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Spotlight Search in OS X Yosemite Falls Foul of Another Privacy Glitch

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Spotlight search
Oh dear. Spotlight search on OS X Yosemite has another privacy problem.

You may remember that we raised concerns before about how Spotlight search in OS X Yosemite can leak your private information back to Apple, if you weren’t careful enough to change its default settings.

Now a new concern about OS X’s search feature has come to light, and it could help scammers, spammers and stalkers find out more about you than you would ever want.

The problem is connected to HTML email. Many spammers and online marketers have for many years embedded tiny tracking pixels into their HTML emails which load from a remote server. By checking their server logs, the sender can tell the IP address of anyone who viewed the message, how many times it was opened, and even—by appending a tag in the URL of the remote image being loaded in the user’s email client—know which specific email address opened it.

The information provided by a transparent tracking image does help legitimate online marketers measure the open-rate of their email campaigns, but it can hardly be considered anonymised data.

StalkerFurthermore, there’s one group of privacy-conscious computer users who have a particular need to hide their personal information. If you are being stalked, or have an abusive partner, the last thing you may want is for them to know your rough location.

And yet, a stalker could easily embed a tracking pixel into an email and be able to deduce (via details such as your IP address, the operating system you are using, and more) where you are most likely to be.

As a result, many users set their Mac Mail app to not “load remote content in messages.” In a nutshell, if the image doesn’t load—they can’t tell if you read the email or not, and they won’t be able to tell your IP address.

And you would think that would be the end of the matter.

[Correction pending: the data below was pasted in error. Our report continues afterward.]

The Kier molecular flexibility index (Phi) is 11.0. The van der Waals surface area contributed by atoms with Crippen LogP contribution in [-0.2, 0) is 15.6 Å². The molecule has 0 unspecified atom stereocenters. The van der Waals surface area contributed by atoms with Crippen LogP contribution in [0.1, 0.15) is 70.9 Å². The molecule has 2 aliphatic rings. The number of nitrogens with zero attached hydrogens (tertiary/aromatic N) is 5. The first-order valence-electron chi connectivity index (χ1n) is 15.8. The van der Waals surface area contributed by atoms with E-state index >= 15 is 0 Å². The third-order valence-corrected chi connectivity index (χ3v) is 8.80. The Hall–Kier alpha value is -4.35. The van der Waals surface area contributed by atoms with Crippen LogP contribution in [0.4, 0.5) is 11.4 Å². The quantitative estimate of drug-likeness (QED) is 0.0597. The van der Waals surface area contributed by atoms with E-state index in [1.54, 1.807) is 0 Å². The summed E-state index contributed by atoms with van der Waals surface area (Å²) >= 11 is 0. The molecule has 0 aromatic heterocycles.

But no.

Because even if you have disabled remote content, such as images, from being viewed in your Mac Mail app, Spotlight search completely ignores the privacy setting and can display the message in its search preview—including embedded images!

Surely you would have expected OS X to have respected the privacy setting you chose in Mail, rather than behaving entirely differently if the message pops up during a Spotlight search?

IDG reports that Spotlight search will even preview messages that have (perhaps quite rightly) ended up in your junk folder because of their dodgy nature:

The Spotlight preview loads those files even when users have switched off the “load remote content in messages” option in the Mail app, a feature often disabled to prevent email senders from knowing if an email has arrived and if it has been opened. What’s more, Spotlight also loads those files when it shows previews of unopened emails that landed directly in the junk folder.

And let’s not even start to contemplate the risks if a zero-day vulnerability was found in OS X’s handling of certain image types. Their display within Spotlight search could—in theory—result in your computer becoming infected by malware just by viewing the email, even when remote images in Mail are disabled.

Until Apple gets its act together and rolls out a security update, the best advice for those concerned is probably to revisit your Spotlight search settings and disable the searching of Mail & Messages.

Spotlight settings

To adjust your Spotlight search settings, open System Preferences and choose Spotlight. You should also probably take the time to read my earlier article about other privacy concerns with Spotlight in OS X Yosemite.

This probably isn’t a “sky is falling” security issue, but it should still be fixed. Let’s hope that Apple includes a patch for the problem in a future Software Update.

About Graham Cluley

Graham Cluley is an award-winning security blogger, researcher and public speaker. He has been working in the computer security industry since the early 1990s, having been employed by companies such as Sophos, McAfee and Dr Solomon's. He has given talks about computer security for some of the world's largest companies, worked with law enforcement agencies on investigations into hacking groups, and regularly appears on TV and radio explaining computer security threats. Graham Cluley was inducted into the InfoSecurity Europe Hall of Fame in 2011, and was given an honorary mention in the "10 Greatest Britons in IT History" for his contribution as a leading authority in internet security. Follow him on Twitter at @gcluley. View all posts by Graham Cluley →